Alexander Litvinenko's Widow Calls for Sanctions Against Putin and Others

Marina Litvinenko, the widow of murdered former KGB agent Alexander Litvinenko, makes her way back to the High Court in central London, January 27, 2015. The court heard on Thursday that her husband had been murdered by two former KGB contacts. Andrew Winning/Reuters

Nearly a decade since ingesting a lethal dose of polonium while drinking tea in Mayfair, former Russian KGB officer Alexander Litvinenko has been declared the victim of a murder carried out by two ex-KGB contacts. The former Russian spy was probably murdered on the orders of Russian President Vladimir Putin, the official enquiry into his death heard on Thursday.

Judge Robert Owen, who presided over the hearing, told a somber courtroom what many had suspected all along, that Dmitry Kovtun and Andrei Lugovoi were aware that they had administered a poisonous substance to Litvinenko's tea and that there was "a strong probability that when Mr. Lugovoi poisoned Mr. Litvinenko he did so under the direction of the FSB—the Federal Security Service of the Russian Federation."

Despite the political implications of his verdict, Owen also declared that "the FSB operation to kill Mr. Litvinenko was probably approved by Mr. [Nikolai] Patrushev, then-head of the FSB, and also by President Putin."

An extended but quiet shout of "Yes" sounded near the back of the room, which was brimming with both press and interested observers, as well as Litvinenko's widow, Marina, and his son Anatoly, both of whom sat feet away from the podium.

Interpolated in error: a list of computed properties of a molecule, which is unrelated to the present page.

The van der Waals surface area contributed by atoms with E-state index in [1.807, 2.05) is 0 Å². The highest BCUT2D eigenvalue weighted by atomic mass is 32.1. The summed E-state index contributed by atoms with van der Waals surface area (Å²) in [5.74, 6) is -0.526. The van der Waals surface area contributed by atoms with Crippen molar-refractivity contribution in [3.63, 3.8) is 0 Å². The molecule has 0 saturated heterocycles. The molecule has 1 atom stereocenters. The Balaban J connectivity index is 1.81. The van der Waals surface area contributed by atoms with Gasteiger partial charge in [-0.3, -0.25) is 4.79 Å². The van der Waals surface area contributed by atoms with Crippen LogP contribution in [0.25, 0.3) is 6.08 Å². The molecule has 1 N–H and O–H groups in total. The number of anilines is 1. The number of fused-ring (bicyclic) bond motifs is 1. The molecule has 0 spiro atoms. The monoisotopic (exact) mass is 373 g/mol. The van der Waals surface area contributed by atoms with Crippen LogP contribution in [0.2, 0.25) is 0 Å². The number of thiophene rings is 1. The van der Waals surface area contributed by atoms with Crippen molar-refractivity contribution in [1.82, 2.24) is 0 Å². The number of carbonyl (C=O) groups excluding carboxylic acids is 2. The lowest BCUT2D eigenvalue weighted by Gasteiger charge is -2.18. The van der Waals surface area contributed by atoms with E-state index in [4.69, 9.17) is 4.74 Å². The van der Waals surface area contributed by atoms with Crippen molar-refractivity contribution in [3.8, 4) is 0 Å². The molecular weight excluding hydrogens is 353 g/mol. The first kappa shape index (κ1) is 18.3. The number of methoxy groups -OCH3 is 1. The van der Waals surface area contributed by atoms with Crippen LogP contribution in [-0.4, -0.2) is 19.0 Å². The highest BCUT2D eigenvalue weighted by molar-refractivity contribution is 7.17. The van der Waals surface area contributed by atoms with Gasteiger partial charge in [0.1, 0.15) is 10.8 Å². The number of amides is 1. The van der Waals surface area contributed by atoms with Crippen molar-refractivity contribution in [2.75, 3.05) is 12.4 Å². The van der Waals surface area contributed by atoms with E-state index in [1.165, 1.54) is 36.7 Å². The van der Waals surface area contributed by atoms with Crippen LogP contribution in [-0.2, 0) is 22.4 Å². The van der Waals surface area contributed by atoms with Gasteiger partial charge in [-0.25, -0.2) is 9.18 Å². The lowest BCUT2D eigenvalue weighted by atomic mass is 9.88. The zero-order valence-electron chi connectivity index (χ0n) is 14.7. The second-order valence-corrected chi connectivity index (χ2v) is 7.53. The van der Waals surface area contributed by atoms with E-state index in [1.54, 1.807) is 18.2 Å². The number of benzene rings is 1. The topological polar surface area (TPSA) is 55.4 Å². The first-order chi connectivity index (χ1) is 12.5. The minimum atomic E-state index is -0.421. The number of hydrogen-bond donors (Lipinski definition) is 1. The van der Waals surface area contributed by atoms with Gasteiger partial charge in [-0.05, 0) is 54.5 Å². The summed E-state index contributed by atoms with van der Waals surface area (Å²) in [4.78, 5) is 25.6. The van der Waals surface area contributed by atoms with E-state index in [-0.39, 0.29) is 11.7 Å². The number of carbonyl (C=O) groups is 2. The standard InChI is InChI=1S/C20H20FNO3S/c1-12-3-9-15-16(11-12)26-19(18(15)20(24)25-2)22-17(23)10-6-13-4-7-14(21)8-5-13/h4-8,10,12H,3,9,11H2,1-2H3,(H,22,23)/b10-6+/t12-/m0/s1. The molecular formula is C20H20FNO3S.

Marina Litvinenko stepped out in front of the Royal Courts of Justice shortly after the verdict, declaring her husband was vindicated and requesting the British government go further in punishing Russia for Litvinenko's death.

"I am very pleased that the words my husband spoke on his deathbed when he accused Mr. Putin have been proved by an English court."

"I'm also calling for the imposing of targeted economic sanctions and travel bans against named individuals... including Mr. Putin," she said. "I received a letter last night from the home secretary promising action. It is unthinkable that the prime minister would do nothing in the face of the damning findings of Sir Robert Owen."

Lugovoi was defiant, accusing the U.K. of using the "polonium scandal" to achieve political goals—something Lugovoi claims was apparent to him "from the very start," Russian state news agency Itar-Tass reports. Lugovoi is now a Russian member of parliament for the nationalist Liberal Democrat Party of Russia.

Maria Zakharova, spokeswoman for Russia's Ministry of Foreign Affairs, told Tass that Russia considered the verdict to be "a purely criminal case that was politicized to smear the shared atmosphere of bilateral relations."

She added that Moscow would need more time to study the report and come up with a more comprehensive response.

Meanwhile, Kovtun told Tass that Russia had never closed its own investigation into Litvinenko's death and that "the Russian investigators know more than the British ones."